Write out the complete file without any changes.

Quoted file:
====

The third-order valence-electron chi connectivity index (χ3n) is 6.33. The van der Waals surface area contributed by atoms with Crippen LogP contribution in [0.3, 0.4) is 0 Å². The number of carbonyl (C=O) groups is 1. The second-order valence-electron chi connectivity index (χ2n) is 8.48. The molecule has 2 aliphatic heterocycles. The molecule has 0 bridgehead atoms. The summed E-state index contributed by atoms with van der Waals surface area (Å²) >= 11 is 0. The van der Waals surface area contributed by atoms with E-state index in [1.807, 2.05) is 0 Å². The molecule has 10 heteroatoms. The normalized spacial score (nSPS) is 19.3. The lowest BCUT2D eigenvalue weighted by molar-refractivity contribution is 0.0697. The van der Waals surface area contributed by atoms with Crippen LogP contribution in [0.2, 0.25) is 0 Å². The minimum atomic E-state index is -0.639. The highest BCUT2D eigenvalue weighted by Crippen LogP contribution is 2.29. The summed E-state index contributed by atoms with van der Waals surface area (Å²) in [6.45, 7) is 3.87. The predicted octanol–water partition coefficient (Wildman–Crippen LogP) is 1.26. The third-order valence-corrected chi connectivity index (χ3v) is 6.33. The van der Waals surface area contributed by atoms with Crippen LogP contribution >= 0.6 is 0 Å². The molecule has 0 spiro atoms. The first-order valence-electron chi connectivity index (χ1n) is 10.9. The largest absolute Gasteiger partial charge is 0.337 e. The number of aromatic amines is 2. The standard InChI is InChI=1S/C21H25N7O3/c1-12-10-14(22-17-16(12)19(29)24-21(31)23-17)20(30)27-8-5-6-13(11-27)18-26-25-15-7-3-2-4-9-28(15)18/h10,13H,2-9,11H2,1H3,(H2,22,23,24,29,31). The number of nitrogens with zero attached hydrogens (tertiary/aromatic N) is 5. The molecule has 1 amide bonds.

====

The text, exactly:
The third-order valence-electron chi connectivity index (χ3n) is 6.33. The van der Waals surface area contributed by atoms with Crippen LogP contribution in [0.3, 0.4) is 0 Å². The number of carbonyl (C=O) groups is 1. The second-order valence-electron chi connectivity index (χ2n) is 8.48. The molecule has 2 aliphatic heterocycles. The molecule has 0 bridgehead atoms. The summed E-state index contributed by atoms with van der Waals surface area (Å²) >= 11 is 0. The van der Waals surface area contributed by atoms with E-state index in [1.807, 2.05) is 0 Å². The molecule has 10 heteroatoms. The normalized spacial score (nSPS) is 19.3. The lowest BCUT2D eigenvalue weighted by molar-refractivity contribution is 0.0697. The van der Waals surface area contributed by atoms with Crippen LogP contribution in [0.2, 0.25) is 0 Å². The minimum atomic E-state index is -0.639. The highest BCUT2D eigenvalue weighted by Crippen LogP contribution is 2.29. The summed E-state index contributed by atoms with van der Waals surface area (Å²) in [6.45, 7) is 3.87. The predicted octanol–water partition coefficient (Wildman–Crippen LogP) is 1.26. The third-order valence-corrected chi connectivity index (χ3v) is 6.33. The van der Waals surface area contributed by atoms with Crippen LogP contribution >= 0.6 is 0 Å². The molecule has 0 spiro atoms. The first-order valence-electron chi connectivity index (χ1n) is 10.9. The largest absolute Gasteiger partial charge is 0.337 e. The number of aromatic amines is 2. The standard InChI is InChI=1S/C21H25N7O3/c1-12-10-14(22-17-16(12)19(29)24-21(31)23-17)20(30)27-8-5-6-13(11-27)18-26-25-15-7-3-2-4-9-28(15)18/h10,13H,2-9,11H2,1H3,(H2,22,23,24,29,31). The number of nitrogens with zero attached hydrogens (tertiary/aromatic N) is 5. The molecule has 1 amide bonds.